Alex Penn supported an instructor of a graduate level French pedagogy course. The class used reading groups, allowing students to choose their modality for discussion: live Zoom discussions, recorded and submitted after the fact, or Canvas discussions using media comments. This format allowed students to practice speaking French, not just reading it. 
 
Attendees can expect to gain strategies, tips, and implementation guidance for incorporating these approaches into other courses successfully. 


Blooming with Bloom’s     

Linda Christiansen, JD, MBA, CPA, Indiana University Southeast 

Rebekah Dement, Ph.D., Indiana University Southeast 

Samantha Earley, Ph.D., Indiana University Southeast 

Meeting Room D – ID# 881 2976 8575 

This presentation will share application and usage of the classic educational tool Bloom’s Taxonomy, describing how this valuable pedagogical powerhouse can lead to increased student learning and engagement.  

Outcomes  

After this presentation, participants will:  

  • Determine one new place in their syllabus/curriculum to implement Bloom’s 
  • Employ strategies shared to implement change 
  • Construct (or begin to construct) instructional materials, course activities, or assessments to implement change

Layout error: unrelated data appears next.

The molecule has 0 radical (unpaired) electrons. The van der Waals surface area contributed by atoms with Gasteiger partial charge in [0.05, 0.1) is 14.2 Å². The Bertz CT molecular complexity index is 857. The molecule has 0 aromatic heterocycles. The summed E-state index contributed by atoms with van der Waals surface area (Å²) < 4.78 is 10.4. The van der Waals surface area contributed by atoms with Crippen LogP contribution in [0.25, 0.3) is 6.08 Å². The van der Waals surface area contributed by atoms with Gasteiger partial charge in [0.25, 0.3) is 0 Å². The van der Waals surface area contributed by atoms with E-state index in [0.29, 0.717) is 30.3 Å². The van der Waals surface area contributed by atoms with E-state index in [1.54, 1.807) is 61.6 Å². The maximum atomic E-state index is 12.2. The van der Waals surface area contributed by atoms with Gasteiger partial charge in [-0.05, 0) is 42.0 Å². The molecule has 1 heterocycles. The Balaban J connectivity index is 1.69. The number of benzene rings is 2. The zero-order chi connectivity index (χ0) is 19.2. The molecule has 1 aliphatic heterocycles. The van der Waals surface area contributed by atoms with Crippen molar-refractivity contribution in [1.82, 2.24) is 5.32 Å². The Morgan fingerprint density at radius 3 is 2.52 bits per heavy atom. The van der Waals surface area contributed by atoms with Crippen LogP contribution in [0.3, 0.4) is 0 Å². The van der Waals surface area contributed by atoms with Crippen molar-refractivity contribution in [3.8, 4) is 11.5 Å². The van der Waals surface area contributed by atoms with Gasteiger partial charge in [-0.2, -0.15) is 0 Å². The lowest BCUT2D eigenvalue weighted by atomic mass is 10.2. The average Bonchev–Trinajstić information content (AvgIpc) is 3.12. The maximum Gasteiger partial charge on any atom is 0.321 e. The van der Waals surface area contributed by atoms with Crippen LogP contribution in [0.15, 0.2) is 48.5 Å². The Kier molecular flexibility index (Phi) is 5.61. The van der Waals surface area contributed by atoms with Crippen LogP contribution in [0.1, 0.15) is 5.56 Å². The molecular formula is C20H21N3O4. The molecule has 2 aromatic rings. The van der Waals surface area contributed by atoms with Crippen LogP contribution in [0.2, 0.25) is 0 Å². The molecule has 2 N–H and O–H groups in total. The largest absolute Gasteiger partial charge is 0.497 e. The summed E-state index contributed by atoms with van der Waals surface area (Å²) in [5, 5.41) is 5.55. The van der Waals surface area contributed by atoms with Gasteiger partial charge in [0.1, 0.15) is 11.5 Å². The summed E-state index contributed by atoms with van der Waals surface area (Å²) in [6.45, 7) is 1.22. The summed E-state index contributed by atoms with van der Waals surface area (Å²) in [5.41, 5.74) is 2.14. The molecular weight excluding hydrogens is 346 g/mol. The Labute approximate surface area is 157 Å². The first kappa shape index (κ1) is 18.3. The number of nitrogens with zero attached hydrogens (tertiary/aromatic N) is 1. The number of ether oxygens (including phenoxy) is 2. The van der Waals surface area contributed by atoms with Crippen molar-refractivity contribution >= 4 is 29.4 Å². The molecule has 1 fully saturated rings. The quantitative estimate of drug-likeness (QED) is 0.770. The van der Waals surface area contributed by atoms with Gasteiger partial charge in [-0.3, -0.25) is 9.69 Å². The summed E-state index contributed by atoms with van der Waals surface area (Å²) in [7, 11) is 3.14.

Interactive/Active Learning/Engaging  

We will lead participants through the process to begin using Bloom’s Taxonomy to build their syllabus or classes, which will help students understand scaffolded learning and course requirements. Participants will leave with a draft of a change to a course syllabus or assignment.  

Relevant to Multiple Disciplines  

These uses of Bloom’s Taxonomy apply to teaching and learning across disciplines and education levels, from general education to graduate education. (Two presenters in different disciplines have been using successfully.)  

Based on Experience or Research  

With experience ranging from FYS to graduate courses, presenters will showcase how Bloom’s has informed their teaching strategies. Bloom’s has laid a foundation for increased student engagement, transparency in assignment design, and better direct student learning.  

Practical Takeaways  

Participants will leave with the following:  

  • A short explanation of Bloom’s, syllabus-ready 
  • Access to a bank of videos, explaining Bloom’s in more detail 
  • Examples of course outcomes, using Bloom’s taxonomy, mapped to Institutional learning outcomes

Send us an email at seilte@ius.edu if:

  • You would like a copy of the full 2024 SoTL Conference program.
  • You need copies of conference proceedings prior to 2020, or you have any issues accessing the past proceedings below.

Contact us

Questions about the Scholarship of Teaching & Learning Conference? Reach out to us.

The Institute for Learning and Teaching Excellence

Office location

IU Southeast
Library, Room 219

Visit the ILTE website

Contact

Phone: (812) 941-2506
Fax: (812) 941-2573

seilte@iu.edu